Social Media Taken Hostage By Michael Jackson


Social Media Taken Hostage By Michael Jackson

During my usual morning routine of checking email, surfing the Internet for social media updates and news, I learned the true power of a social media “buzz”. While browsing that morning, I came across a headline, “MJ King of Pop pronounced dead.” It appeared to be a random low grade spammy headline, but I do admit it made me curious enough to click. I thought it was just the typical paparazzi crying wolf scenario, but when I started checking out the website I realized it was legitimate news! As the shocking news of Michael Jackson’s death spread like wildfire it caused many people to panic and created a need to find out more. Within an hour after the news of his death broke out, CNN had 20 million visitors on their website. There wasn’t much for CNN to report since nothing was being confirmed by anyone. So people were left to deal with just one fact: The King of Pop was dead.

Google was struggling to provide access to the millions of people logging on to find out what had exactly happened to Michael Jackson. Google had so many users searching for Michael Jackson in one hour that it was under the impression they were being targeted by an automated attack mechanism. It was an unbelievable story which triggered people to search for information about how this actually happened. The fact that Michael Jackson lived an extremely mysterious and private life didn’t help either. Google had users flooding their page to search for news and information about him.

Twitter had a milestone “fail whale” occur due to the number of twitterers logging on and expressing their views on Michael Jackson’s death. A “fail whale” is the image of a whale being carried in a net by a flock of birds. This image is displayed on the Twitter website when they are experiencing server overload issues. Many were upset by the fact that Michael Jackson’s death took priority on tweets over the current political upsurge in Iran. I think Raoul Orozco’s rendition of the fail whale would have been a more appropriate image for Twitter to display!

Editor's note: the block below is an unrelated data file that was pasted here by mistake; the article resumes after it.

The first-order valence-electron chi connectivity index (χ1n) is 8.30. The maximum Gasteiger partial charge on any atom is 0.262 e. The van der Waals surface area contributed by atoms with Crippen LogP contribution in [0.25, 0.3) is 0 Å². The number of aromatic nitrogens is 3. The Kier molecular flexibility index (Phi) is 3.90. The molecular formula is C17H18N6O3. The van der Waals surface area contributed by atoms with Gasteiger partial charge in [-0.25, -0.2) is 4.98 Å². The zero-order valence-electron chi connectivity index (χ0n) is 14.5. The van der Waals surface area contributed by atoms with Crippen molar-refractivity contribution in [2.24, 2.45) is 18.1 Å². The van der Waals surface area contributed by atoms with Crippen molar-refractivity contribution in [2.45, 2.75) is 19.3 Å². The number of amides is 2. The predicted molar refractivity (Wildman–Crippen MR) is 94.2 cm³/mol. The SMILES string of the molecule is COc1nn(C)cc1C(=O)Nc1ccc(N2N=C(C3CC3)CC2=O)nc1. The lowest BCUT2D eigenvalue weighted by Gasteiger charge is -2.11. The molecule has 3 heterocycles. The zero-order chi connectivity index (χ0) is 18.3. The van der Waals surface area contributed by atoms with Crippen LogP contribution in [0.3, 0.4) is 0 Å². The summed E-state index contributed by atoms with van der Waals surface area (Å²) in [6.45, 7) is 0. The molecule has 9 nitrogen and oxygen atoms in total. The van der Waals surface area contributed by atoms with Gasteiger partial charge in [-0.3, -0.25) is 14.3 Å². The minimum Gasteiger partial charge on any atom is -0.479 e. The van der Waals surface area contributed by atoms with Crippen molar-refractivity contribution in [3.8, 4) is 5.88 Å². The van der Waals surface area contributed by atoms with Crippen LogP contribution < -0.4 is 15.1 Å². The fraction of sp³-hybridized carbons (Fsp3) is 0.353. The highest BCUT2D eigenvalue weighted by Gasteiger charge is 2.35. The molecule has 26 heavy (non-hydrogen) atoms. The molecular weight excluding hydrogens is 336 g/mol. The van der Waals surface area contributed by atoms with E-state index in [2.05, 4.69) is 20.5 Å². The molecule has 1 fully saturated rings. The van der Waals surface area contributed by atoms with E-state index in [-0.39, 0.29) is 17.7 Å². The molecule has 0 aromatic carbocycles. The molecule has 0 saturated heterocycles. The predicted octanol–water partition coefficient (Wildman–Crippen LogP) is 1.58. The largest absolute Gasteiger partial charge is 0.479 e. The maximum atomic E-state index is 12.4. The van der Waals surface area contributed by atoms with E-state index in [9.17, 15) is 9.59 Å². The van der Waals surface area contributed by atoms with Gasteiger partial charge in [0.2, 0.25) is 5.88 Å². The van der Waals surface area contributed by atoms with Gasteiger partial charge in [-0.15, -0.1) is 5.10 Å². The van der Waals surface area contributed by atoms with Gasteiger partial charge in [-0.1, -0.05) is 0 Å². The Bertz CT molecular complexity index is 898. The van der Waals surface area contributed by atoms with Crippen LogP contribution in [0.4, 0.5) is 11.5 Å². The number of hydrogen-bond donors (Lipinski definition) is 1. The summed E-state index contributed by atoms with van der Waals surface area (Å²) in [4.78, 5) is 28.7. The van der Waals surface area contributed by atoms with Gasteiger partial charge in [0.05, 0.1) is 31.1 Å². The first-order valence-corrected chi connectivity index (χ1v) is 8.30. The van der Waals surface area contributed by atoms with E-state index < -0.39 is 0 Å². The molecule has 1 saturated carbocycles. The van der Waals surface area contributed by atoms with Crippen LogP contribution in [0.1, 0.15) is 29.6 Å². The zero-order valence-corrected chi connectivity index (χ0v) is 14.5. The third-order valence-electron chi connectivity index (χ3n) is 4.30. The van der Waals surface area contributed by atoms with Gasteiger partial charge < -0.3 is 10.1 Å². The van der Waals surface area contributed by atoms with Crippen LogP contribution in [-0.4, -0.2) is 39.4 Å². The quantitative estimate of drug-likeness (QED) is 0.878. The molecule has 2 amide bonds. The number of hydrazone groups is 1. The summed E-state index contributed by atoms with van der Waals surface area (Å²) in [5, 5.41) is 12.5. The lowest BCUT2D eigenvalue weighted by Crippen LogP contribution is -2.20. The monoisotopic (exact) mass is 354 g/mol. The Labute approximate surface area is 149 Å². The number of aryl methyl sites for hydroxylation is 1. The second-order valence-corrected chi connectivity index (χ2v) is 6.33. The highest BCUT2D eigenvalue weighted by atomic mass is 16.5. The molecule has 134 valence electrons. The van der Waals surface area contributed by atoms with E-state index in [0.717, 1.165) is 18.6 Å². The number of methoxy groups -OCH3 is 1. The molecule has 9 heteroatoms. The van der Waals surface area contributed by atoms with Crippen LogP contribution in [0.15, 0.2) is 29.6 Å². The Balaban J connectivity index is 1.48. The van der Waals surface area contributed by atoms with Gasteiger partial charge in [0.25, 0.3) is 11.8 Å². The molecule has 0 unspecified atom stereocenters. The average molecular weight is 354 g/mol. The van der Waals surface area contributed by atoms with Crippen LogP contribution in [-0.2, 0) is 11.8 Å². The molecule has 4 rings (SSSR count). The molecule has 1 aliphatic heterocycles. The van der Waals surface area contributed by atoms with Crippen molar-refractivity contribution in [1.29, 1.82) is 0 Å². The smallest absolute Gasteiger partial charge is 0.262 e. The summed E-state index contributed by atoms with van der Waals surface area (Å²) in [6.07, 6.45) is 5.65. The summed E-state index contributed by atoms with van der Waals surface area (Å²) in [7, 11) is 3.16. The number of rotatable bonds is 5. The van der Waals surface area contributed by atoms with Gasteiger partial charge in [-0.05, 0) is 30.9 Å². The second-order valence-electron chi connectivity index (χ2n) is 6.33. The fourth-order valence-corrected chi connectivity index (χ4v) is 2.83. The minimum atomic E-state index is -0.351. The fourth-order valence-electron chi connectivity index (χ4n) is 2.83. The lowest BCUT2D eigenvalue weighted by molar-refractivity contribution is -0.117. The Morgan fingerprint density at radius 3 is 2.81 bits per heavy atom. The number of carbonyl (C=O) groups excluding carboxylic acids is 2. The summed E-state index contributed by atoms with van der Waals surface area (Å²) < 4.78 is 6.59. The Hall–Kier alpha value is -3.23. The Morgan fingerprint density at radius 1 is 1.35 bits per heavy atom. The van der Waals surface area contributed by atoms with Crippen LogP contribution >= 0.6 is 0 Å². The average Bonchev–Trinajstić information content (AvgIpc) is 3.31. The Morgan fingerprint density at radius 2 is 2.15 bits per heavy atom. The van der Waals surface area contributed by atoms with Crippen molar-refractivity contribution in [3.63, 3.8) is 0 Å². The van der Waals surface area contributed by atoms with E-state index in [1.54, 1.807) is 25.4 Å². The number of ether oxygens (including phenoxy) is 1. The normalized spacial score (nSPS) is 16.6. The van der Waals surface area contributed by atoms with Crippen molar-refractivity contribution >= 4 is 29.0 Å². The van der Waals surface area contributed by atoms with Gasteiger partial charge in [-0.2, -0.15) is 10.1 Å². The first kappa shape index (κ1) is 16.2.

A mere 24 hours after his death, 500 edits were made to Michael Jackson’s Wikipedia page by various users across the globe. Yahoo! News had 4 million visitors in a matter of an hour. AOL Instant Messenger also experienced technical difficulties due to an overload of Internet traffic. People craving the need to share and keep tabs on the death of this Pop icon through the Internet, paved the way for a new Social Media milestone. Users shared updates, opinions, reactions, tribute videos, and so much more within just a matter of hours.

This social media frenzy took a turn for the worse only when rumors and web hoaxes started popping up. Some took advantage of the shocked and vulnerable state of Michael Jackson fans by feeding them false rumors. One user claimed Michael was strangled by his older brother with a microphone cord. Other users targeted celebrities such as Harrison Ford, George Clooney, and Jeff Goldblum claiming that they had all died in freak accidents. Apparently these web hoaxes were fueled by websites that allowed you to insert names and spin fake automatic stories ready to be published. (What a cynical twist to article spinning huh?) The numerous celebrity death stories floating on the Internet further triggered the social media frenzy to find out what was true and what wasn’t. In short, Facebook, Twitter, Google and all the other Social Media sites had a field day.

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